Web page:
An Ed Husain v Geert Wilders debate would be great for democracy

Ed West

If Geert Wilders does visit Britain in the next few days, as is being reported, I hope he takes up Ed Husain’s offer of a public debate.

Husain, the co-director of the pro-liberal democracy Muslim think tank, the Quilliam foundation, has said:

“The Home Office was wrong to try to ban Geert Wilders from the UK given that he has not directly incited violence. We welcome the fact that this key principle of free speech has now been defended by the British courts.

However, it is also vital that Wilders’ undoubtedly bigoted views are firmly challenged and subjected to proper critical scrutiny. No religion is monolithic and Wilders has evidently been convinced by the words and actions of Islamists and jihadists that Islam is inherently violent and intolerant.

“We therefore challenge Geert Wilders to an open debate in which we will argue that Islam is compatible with secular democracy and that, contrary to what he apparently believes, Muslims are not a threat to Europe and its values.”

Such a debate would no doubt be presented as a struggle between good and evil – the eloquent, ever decent, patriotic British Muslim from the East End of London vs the Germanically-named “far-Right” bigot with the slightly strange-looking blond hair.

Such a casting would be simplistic. Wilders is not “far-Right” by any reasonable standard – he is a classical liberal who thinks immigration has gone way too far and that religious fundamentalism is a threat to liberal democracy. If that makes him far-Right, then political labels have entered Alice in Wonderland territory.

Most of his ideas are perfectly reasonable, such as his suggestion that Islamic extremists and foreign criminals should be deported. The idea the liberal elite present that he might incite violence, when he himself has to live some sort of Salman Rushdie existence for fear of assassination, and when the Dutch liberal establishment effectively incited the murder of his predecessor Pim Fortuyn, is laughable.

Nor will his arrival here, and a proper debate, cause in this country any “community tension”, or whatever the current Labourese term is. Indeed, if anyone is responsible for a growth of Islamophobia, which has indeed happened since the Danish cartoon protests (one cannot type in www. without seeing evidence of it all around), it is the multi-cultural politicians of the “centre”, both deluded and cynical at the same time, and the dreadful leadership they have effectively appointed to the Muslim community.

Groups such as the Muslim Council of Britain, which is as moderate as I am attractive to women. The MCB was behind the Government’s appalling Racial and Religious Hatred Bill, which would – incredibly – have made it illegal to criticise a religion, and its general secretary, Iqbal Sacranie, even said: “There is no such thing as an Islamic terrorist. This is deeply offensive. Saying Muslims are terrorists would be covered [ie, banned] by this provision.” Hilariously, Iqbal then became Sir Iqbal under Tony Blair, an example of the establishment patronising a “moderate Muslim” leadership which is anything but.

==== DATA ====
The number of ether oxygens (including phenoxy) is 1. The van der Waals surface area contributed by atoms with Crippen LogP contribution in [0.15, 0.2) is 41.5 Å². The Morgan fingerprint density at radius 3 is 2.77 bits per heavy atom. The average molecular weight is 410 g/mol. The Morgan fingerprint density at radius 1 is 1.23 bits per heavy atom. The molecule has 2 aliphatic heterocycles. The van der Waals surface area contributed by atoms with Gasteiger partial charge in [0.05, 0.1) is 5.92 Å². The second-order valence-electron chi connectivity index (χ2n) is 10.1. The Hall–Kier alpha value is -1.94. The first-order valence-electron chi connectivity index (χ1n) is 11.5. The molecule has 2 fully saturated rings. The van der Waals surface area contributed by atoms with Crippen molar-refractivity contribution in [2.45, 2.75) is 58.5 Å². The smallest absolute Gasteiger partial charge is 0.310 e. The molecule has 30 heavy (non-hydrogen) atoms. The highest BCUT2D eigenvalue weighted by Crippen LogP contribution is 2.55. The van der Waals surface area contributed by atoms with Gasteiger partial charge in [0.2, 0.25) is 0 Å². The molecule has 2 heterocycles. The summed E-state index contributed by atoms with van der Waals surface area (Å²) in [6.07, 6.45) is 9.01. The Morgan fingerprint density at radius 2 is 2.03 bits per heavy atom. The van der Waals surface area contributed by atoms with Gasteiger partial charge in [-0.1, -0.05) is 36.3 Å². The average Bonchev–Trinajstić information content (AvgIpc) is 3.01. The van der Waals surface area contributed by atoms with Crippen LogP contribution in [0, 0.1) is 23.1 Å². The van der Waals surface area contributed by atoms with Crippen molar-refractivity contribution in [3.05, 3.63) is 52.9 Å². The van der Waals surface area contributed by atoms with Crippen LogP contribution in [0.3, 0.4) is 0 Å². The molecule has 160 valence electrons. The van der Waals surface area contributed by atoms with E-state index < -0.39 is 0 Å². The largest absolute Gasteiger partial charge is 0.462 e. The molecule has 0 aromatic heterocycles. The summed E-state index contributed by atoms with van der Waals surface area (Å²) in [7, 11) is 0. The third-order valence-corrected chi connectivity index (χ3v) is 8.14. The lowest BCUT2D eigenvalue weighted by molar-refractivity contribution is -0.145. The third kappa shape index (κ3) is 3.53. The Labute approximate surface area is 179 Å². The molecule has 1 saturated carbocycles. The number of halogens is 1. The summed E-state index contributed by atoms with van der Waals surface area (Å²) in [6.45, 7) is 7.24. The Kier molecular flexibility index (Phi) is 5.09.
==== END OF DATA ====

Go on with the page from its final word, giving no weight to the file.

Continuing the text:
Sacranie and the MCB represent everything that has gone wrong with the Muslim leadership in Britain, and the reason there is a problem both with Islamic extremism and with anti-Muslim bigotry. Most British people are quite happy to have funny-sounding foreigners with funny outfits living near them – what they do not like, and what they will not stand, are minorities appearing to make demands and threats, and ever since the Satanic Verses came out that is what has happened.

This may be just a matter of perception, but when Muslim groups ask for a concession, a concession that Britons might be willing to give, it is often presented as a demand with an undercurrent of a threat behind it. In contrast Hindu and Sikh leaders appear to frame similar requests with an acknowledgment that they would be grateful, as a minority living in this fantastically free and prosperous secular Christian country, if they could celebrate this or that aspect of their religion. What it comes down to is a respect, and a widespread feeling that groups such as the MCB are disrespectful to Britain.

Furthermore there is often the implication that “Islam”, rather than individual Muslim citizens, should have some special right, when in a democracy no religion or ideology can be protected in a such a way without infringing on the rights of citizens – the Racial and Religious Hatred Bill was the worst, but by no means only, example.

Ed Husain and his cohorts are a breath of fresh air. This is a man who values liberal democracy, who loves this country and hates Saudi-style sharia, and is serious about modernising Islam.

The irony is that Muslims like Husain who wish to live in a secular liberal democracy are less endangered by the likes of Wilders than by the multi-cultural “community cohesion” policy promoted by New Labour. It is this approach which stokes up resentment among whites, and which encourages young Muslim men to feel contempt for a democracy that won’t stand up for its belief and for a Western society that hates itself. It is self-hatred, rather than bigotry, which provokes extremism in Europe.

Posted October 15th, 2009, blog.telegraph

تعليقات (0)